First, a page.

In what is becoming an increasingly secular nation, Christmas isn’t celebrated as the festival of “Americana” that it once was – nor should it be.
It always has struck me as odd that people who don’t embrace religion find Christmas to be a Holiday of note – perhaps its for family and the children this is done, but it still feel inherently contradictory.
But Christmas does mean something real and tangible for a nation of people whose own identity is always up to interpretation or myth. One thing it should mean for every family on American soil is a remembrance of the dangerous gambit by General George Washington of the Continental Army on Christmas Day, 1776.
Days before the commissions for most of the enlisted men in the Continental Army was about to expire, Washington along with his Lieutenant, Brigadier General Hugh Mercer came up with an audacious plan. General Horatio Gates was in the Hudson River Valley, General Charles Lee was also somewhere far afield and the American forces had abandoned New York in a military debacle of epic proportions. In fact, many historians have long felt that if the British had wanted to crush Washington as his forces fled New York and retreated through New Jersey, they would have done so. But the British leaders in control of execution of putting down the rebellion in the American colonies were more of a Whig persuasion and wanted some degree of reconciliation. Thus Washington’s force made it to Pennsylvania albeit in tatters, but as still a semblance of a fighting force.
The winter season in the 18th Century military terms was a time to not campaign, but to attend to the Holiday festivals and balls. The festive period was a time for excess, especially drink among those who were in command. But the Americans were largely fighting a guerrilla war and such formalities or niceties didn’t really apply.
What happened next was one of the most incredible moments in American History. Christmas Night, as immortalized above in one of the most famous paintings in our nation-state, Washington was able to get a large percentage of his men across the frozen Delaware River into New Jersey. The weather took its toll and the Americans were across the river three hours too late to engage in the pre-dawn surprise attack on Hessian soldiers camped at Trenton that had been envisioned. Once across, the river the Americans attacked at about 8 am, on Boxing Day December 26 after marching to Trenton. Legend has it the Hessian’s were drunk and dazed from a day of partying on Christmas – This might be true or mat not be, as the historical account deviates on this point. Nonetheless, the Americans won a great victory and lived to fight on days from potentially being out of the war. The battle gave the Continental Congress more impetus to press forward in the battle for independence. Days later, in early January British General Charles Cornwallis confronted the Americans at Princeton. That was another American victory, the first over British regulars in some time.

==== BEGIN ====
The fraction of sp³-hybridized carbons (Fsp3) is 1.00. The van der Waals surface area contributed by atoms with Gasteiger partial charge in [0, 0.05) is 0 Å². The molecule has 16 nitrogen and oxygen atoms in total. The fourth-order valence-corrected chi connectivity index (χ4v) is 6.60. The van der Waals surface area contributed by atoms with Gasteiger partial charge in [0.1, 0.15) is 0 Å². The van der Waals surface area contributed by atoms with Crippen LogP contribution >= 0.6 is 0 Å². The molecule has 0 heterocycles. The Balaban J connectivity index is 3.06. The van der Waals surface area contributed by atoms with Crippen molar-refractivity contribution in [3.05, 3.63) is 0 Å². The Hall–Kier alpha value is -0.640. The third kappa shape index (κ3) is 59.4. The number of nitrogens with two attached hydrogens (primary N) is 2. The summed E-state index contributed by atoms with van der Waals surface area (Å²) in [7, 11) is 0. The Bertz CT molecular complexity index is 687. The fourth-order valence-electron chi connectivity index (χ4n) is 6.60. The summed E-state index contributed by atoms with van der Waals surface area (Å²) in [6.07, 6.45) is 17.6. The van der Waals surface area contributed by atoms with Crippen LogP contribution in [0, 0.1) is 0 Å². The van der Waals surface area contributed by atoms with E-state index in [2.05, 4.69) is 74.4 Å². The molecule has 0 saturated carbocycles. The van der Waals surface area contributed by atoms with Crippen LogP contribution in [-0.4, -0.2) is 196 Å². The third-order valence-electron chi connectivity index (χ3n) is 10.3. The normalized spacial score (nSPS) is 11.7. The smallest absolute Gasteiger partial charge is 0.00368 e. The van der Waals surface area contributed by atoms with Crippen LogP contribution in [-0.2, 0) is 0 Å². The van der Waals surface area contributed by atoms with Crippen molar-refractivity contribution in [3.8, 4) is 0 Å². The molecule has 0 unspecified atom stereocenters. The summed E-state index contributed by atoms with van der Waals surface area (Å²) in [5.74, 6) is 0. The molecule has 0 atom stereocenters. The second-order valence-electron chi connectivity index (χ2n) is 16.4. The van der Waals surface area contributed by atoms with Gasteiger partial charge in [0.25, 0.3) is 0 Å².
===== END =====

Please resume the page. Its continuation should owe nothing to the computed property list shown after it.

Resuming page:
Hugh Mercer’s death days later from wounds suffered on January 3rd at Princeton deprived Washington of one his most trusted lieutenants. The Scottish-born Mercer passed in early January despite best efforts of Dr. Benjamin Rush the most famous patriot-doctor.
Christmas for me is about George Washington and the colonials. Having re-watched Ken Burns and Lynn Novick’s , The Vietnam War in the last few days I realize so much of Ho Chi Minh’s thinking originated from George Washington. Perhaps even the Tet Offensive was Ho’s ode to Washington’s daring Crossing of the Delaware.